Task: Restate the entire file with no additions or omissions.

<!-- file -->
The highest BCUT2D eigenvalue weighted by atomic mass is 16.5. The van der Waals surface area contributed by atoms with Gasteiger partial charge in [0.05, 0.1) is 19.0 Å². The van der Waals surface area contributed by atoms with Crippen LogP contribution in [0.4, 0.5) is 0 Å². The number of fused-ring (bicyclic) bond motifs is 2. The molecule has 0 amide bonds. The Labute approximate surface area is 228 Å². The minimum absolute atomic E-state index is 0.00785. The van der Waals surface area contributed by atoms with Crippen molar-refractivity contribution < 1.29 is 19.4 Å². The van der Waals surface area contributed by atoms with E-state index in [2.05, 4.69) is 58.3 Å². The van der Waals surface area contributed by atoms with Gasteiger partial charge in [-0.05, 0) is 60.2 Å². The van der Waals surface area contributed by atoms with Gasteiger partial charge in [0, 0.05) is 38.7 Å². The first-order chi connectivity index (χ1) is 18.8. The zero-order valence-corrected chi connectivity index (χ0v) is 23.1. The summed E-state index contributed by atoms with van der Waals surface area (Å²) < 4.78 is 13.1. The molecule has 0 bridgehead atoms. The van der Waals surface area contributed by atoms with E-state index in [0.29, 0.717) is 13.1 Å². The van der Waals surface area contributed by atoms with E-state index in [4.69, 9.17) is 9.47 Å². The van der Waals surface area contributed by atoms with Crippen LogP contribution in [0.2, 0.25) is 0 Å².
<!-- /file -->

The highest BCUT2D eigenvalue weighted by atomic mass is 16.5. The van der Waals surface area contributed by atoms with Gasteiger partial charge in [0.05, 0.1) is 19.0 Å². The van der Waals surface area contributed by atoms with Crippen LogP contribution in [0.4, 0.5) is 0 Å². The number of fused-ring (bicyclic) bond motifs is 2. The molecule has 0 amide bonds. The Labute approximate surface area is 228 Å². The minimum absolute atomic E-state index is 0.00785. The van der Waals surface area contributed by atoms with Crippen molar-refractivity contribution < 1.29 is 19.4 Å². The van der Waals surface area contributed by atoms with E-state index in [2.05, 4.69) is 58.3 Å². The van der Waals surface area contributed by atoms with Gasteiger partial charge in [-0.05, 0) is 60.2 Å². The van der Waals surface area contributed by atoms with Gasteiger partial charge in [0, 0.05) is 38.7 Å². The first-order chi connectivity index (χ1) is 18.8. The zero-order valence-corrected chi connectivity index (χ0v) is 23.1. The summed E-state index contributed by atoms with van der Waals surface area (Å²) < 4.78 is 13.1. The molecule has 0 bridgehead atoms. The van der Waals surface area contributed by atoms with E-state index in [0.29, 0.717) is 13.1 Å². The van der Waals surface area contributed by atoms with E-state index in [4.69, 9.17) is 9.47 Å². The van der Waals surface area contributed by atoms with Crippen LogP contribution in [0.2, 0.25) is 0 Å².